That the last few years have not been easy, we all know. There are some who defend the changes that are happening, there are others who do not.
The fact is that the crisis affected not only the economy and politics, but also the social reality. We know that managers and entrepreneurs have moved on, turning crisis into opportunity.
But, understanding the current scenario, many of them ask themselves: “how can I promote transformational changes in my country?”
To identify these opportunities, social entrepreneurship has emerged in recent decades .
What Is It?
Social entrepreneurship is a term that designates, at the same time, entrepreneurship and development for society.
A hybrid of State intervention and pure business entrepreneurship.
Social entrepreneurship is capable of addressing problems whose scope is sometimes too narrow – both to instigate legislative activism and to attract private capital.
You may be asking yourself: but who is the target of social entrepreneurship?
Most of the time, it is a segment of society that is marginalized or at a disadvantage.
Thus, the possible transformations that social entrepreneurship promotes are numerous: increased inclusion, more equal distribution of income, improvement in health conditions in general and the environment, among other aspects.
The Example of ACT
To illustrate this process, let us look at the example of the Amazon Conservation Team.
The scenario was catastrophic: loggers, farmers and miners illegally cutting millions of hectares of forests. Indigenous peoples were increasingly trapped, and deforestation was taking over the entire territory.
When the government woke up to the problem, it found that, whenever it was able to identify the illegal use of indigenous lands, the damage was already done.
ACT’s main innovation was to equip indigenous tribes with portable GPS devices and train them to map the lands. With their territories clearly identified, indigenous peoples could monitor and protect their land.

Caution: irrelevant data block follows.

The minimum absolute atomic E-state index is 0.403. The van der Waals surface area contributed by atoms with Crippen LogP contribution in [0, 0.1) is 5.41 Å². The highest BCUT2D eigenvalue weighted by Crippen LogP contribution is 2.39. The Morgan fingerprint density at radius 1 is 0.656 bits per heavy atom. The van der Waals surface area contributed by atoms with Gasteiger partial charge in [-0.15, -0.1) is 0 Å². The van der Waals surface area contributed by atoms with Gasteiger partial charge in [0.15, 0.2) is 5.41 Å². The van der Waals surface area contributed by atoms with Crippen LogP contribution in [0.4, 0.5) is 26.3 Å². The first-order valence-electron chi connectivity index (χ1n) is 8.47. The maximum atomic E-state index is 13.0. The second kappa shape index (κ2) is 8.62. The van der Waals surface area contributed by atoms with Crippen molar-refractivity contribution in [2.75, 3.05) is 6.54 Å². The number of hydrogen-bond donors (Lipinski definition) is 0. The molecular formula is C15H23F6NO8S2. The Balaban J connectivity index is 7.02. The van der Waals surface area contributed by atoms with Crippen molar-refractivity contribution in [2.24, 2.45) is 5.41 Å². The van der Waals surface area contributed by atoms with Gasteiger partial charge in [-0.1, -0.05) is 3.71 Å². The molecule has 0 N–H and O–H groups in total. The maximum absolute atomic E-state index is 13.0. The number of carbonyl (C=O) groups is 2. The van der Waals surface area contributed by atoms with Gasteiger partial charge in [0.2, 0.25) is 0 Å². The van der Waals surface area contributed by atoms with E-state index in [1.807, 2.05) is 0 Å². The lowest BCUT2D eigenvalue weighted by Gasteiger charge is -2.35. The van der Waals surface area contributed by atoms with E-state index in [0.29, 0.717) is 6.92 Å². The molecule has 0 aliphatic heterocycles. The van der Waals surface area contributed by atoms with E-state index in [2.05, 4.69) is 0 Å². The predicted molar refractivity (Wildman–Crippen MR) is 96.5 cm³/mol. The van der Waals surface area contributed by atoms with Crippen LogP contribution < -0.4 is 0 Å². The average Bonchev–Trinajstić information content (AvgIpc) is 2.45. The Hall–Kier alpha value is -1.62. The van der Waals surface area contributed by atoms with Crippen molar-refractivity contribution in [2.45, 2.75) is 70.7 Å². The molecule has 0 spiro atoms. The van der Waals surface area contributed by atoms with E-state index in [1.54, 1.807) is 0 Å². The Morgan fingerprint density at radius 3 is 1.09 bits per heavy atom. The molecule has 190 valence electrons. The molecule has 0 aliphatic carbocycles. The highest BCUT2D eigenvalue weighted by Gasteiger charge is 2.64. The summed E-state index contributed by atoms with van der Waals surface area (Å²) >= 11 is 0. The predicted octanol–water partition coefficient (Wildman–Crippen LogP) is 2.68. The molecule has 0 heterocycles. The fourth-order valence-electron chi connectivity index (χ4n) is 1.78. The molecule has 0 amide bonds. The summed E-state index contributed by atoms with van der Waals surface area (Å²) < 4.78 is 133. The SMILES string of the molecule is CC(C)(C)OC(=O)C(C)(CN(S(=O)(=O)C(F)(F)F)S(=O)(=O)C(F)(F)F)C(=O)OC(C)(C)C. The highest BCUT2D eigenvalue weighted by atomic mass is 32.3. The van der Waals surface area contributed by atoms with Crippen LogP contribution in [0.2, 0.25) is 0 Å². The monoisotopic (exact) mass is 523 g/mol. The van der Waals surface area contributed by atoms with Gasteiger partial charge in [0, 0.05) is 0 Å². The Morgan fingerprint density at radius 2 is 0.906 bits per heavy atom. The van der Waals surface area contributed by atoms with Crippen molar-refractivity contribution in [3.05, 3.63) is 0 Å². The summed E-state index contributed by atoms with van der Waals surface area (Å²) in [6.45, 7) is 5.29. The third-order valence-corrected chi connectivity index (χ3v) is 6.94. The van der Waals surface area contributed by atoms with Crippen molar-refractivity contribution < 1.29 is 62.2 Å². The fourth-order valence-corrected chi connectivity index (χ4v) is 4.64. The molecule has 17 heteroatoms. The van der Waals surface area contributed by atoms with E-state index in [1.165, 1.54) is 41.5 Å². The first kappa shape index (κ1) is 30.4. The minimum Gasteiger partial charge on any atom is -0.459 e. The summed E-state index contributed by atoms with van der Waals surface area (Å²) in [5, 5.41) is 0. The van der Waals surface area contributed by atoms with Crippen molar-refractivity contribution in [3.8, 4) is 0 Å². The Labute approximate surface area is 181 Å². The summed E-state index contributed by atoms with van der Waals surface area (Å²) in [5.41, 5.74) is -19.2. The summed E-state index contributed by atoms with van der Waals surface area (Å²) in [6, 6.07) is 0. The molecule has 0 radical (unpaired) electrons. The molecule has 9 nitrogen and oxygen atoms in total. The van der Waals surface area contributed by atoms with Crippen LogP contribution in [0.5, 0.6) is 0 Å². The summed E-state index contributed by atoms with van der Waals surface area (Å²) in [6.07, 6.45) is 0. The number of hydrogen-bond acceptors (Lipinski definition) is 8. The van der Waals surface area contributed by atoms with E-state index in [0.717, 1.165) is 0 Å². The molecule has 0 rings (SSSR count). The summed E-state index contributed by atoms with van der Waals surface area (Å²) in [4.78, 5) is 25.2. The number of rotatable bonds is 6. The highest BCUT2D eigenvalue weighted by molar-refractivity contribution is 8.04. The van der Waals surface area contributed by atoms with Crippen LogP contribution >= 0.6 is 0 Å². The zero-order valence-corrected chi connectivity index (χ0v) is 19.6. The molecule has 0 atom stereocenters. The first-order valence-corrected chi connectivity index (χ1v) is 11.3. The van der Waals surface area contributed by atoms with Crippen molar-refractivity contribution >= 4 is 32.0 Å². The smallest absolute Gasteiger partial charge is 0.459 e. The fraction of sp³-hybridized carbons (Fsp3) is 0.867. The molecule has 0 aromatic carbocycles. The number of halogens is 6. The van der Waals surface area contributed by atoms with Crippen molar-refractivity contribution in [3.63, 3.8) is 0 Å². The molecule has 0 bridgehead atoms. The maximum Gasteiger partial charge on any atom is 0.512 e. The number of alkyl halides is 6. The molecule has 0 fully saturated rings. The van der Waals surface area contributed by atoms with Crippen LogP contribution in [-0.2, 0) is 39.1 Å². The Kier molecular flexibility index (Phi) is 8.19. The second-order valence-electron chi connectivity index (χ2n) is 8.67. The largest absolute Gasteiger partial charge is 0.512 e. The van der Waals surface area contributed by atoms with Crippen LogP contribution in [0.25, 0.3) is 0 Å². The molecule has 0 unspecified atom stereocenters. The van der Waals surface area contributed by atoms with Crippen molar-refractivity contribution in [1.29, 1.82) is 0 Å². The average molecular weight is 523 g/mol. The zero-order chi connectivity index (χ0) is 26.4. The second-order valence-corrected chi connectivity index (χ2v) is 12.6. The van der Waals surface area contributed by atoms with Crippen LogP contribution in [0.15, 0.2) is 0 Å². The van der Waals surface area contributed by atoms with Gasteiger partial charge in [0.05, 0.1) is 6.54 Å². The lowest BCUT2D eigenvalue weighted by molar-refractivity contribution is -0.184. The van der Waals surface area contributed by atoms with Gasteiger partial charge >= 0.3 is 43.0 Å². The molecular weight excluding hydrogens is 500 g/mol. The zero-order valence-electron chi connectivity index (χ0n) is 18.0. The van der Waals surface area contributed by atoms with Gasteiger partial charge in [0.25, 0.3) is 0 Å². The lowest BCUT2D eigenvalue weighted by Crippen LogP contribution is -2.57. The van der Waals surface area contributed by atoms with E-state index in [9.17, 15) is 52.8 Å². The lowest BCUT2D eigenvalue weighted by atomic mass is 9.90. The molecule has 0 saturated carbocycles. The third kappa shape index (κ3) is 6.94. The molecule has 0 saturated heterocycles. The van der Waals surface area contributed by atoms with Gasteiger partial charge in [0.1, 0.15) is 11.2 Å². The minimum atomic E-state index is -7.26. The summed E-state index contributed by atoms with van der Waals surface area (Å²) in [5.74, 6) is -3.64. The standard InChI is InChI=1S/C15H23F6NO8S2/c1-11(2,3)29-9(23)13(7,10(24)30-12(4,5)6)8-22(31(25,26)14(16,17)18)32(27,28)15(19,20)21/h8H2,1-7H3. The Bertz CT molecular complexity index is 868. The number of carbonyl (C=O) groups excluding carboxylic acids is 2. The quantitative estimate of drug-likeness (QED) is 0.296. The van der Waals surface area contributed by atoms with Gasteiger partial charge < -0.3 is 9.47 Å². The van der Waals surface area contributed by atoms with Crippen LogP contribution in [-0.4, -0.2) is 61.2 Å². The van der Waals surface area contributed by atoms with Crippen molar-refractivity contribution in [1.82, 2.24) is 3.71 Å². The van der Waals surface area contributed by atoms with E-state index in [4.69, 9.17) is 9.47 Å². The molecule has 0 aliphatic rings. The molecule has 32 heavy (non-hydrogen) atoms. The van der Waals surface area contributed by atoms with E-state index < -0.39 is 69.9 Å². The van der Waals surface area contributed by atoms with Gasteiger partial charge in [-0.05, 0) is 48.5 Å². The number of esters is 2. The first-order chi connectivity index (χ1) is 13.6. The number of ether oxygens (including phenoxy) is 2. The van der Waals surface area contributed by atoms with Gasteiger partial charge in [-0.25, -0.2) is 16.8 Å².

This distributed monitoring system overcame any centralized approach and contributed to the conservation of the Amazon more efficiently and effectively.
Interesting, isn’t it? But the endeavor is not so simple …
Enabling innovation in social entrepreneurship is a complex process. Because it depends on setting social goals, and there are strict financial restrictions.
Therefore, a constant flow of subsidies is necessary – which is not so simple to guarantee.
Undoubtedly, pursuing a social goal while being inhibited by the requirement of financial sustainability is a huge challenge.
Even so, according to the study published on the Harvard Business Review portal , many entrepreneurs are managing to create scalable social enterprises, transforming the unfavorable circumstances that affect a large number of people in business opportunities.
The successful experiences of these entrepreneurs can serve as a valuable guide for others, accelerating the path of society towards a better, fairer future.
Do I have the Profile to be a Social Entrepreneur?
To find out, answer the following questions:
- Do you believe in entrepreneurship and innovation?